This is a thoughtful, intelligent movie with outstanding direction.
Common Sense Media
Paul Edgecomb walked the mile with a variety of cons. He had never encountered someone like John Coffey (Michael Clarke Duncan), a massive black man convicted of brutally killing a pair of young sisters. Coffey had the size and strength to kill anyone, but not the demeanor. Beyond his simple, naive nature and a deathly fear of the dark, Coffey seemed to possess a prodigious, supernatural gift. Paul began to question whether Coffey was truly guilty of murdering the two girls.
A character driven Stephen King story that very much succeeds because its actors know what they are doing: they all shine in their own way. This is a sweeping, fast-moving 3 hour film about how lives can be truly shaped and even somewhat destroyed due to the actions of others – being good or bad.
Tom Hanks is our movie Everyman, and his Paul is able to win our sympathy with his level eyes and calm, decent voice. We get a real sense of his efficient staff, of the vile natures of Percy and Wharton, and of the goodness of Coffey–who is embodied by Duncan in a performance that is both acting and being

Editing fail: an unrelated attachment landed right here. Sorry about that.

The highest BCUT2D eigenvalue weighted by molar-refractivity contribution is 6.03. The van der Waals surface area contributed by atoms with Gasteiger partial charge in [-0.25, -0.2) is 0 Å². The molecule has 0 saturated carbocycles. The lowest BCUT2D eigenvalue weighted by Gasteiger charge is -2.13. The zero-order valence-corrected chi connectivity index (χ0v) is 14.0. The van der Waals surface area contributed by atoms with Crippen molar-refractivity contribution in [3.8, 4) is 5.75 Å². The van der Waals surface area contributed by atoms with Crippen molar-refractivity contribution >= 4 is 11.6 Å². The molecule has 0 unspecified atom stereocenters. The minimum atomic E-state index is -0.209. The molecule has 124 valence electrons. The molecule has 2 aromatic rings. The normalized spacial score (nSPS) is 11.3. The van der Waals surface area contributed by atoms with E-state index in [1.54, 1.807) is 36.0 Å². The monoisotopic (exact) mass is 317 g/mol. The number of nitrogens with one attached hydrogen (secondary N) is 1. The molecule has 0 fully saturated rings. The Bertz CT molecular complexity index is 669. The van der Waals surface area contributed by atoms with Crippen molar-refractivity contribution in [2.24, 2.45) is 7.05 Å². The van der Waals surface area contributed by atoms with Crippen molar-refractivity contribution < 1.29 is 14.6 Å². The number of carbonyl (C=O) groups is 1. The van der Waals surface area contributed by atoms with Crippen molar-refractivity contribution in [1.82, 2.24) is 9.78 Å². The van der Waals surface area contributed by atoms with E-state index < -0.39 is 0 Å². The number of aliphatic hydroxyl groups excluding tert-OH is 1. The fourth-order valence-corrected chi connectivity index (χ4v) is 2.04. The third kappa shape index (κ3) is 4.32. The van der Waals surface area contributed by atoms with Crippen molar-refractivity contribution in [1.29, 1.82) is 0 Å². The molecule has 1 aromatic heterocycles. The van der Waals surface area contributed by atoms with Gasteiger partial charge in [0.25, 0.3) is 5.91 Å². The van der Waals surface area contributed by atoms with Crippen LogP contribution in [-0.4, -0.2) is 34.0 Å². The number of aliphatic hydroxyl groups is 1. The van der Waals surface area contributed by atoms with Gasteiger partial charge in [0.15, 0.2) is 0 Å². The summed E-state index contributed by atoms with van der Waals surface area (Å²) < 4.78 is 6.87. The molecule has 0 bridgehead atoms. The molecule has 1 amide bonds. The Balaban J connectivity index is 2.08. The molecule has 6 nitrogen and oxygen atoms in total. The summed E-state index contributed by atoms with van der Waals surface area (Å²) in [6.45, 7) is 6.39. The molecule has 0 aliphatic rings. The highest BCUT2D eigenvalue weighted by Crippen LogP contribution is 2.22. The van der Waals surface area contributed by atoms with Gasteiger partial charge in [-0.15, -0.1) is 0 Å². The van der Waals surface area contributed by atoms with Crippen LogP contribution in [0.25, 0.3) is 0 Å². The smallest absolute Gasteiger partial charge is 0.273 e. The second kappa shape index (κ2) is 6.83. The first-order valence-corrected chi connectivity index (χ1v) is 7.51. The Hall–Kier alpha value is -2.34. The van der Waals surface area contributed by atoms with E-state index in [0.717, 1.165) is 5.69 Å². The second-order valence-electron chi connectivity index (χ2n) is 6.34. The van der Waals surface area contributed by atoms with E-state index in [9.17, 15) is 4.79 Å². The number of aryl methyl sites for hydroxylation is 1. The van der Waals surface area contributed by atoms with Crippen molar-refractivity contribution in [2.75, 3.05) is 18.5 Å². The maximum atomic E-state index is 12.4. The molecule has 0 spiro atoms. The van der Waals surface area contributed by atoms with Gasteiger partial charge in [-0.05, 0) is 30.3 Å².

By taking the extra time, director Darabont has made King’s The Green Mile into a story which develops and unfolds, which has detail and space. The movie would have been much diminished at two hours – it would have been a series of episodes without context. As Darabont directs it, it tells a story with beginning, middle, end, vivid characters, humour, outrage and emotional release. Dickensian.
USA 1999, 189 min, R16
Directed by Frank Darabont
Based on the novel by Stephen King
Starring Tom Hanks, David Morse, Michael Clarke Duncan, Doug Hutchison, Sam Rockwell & Harry Dean Stanton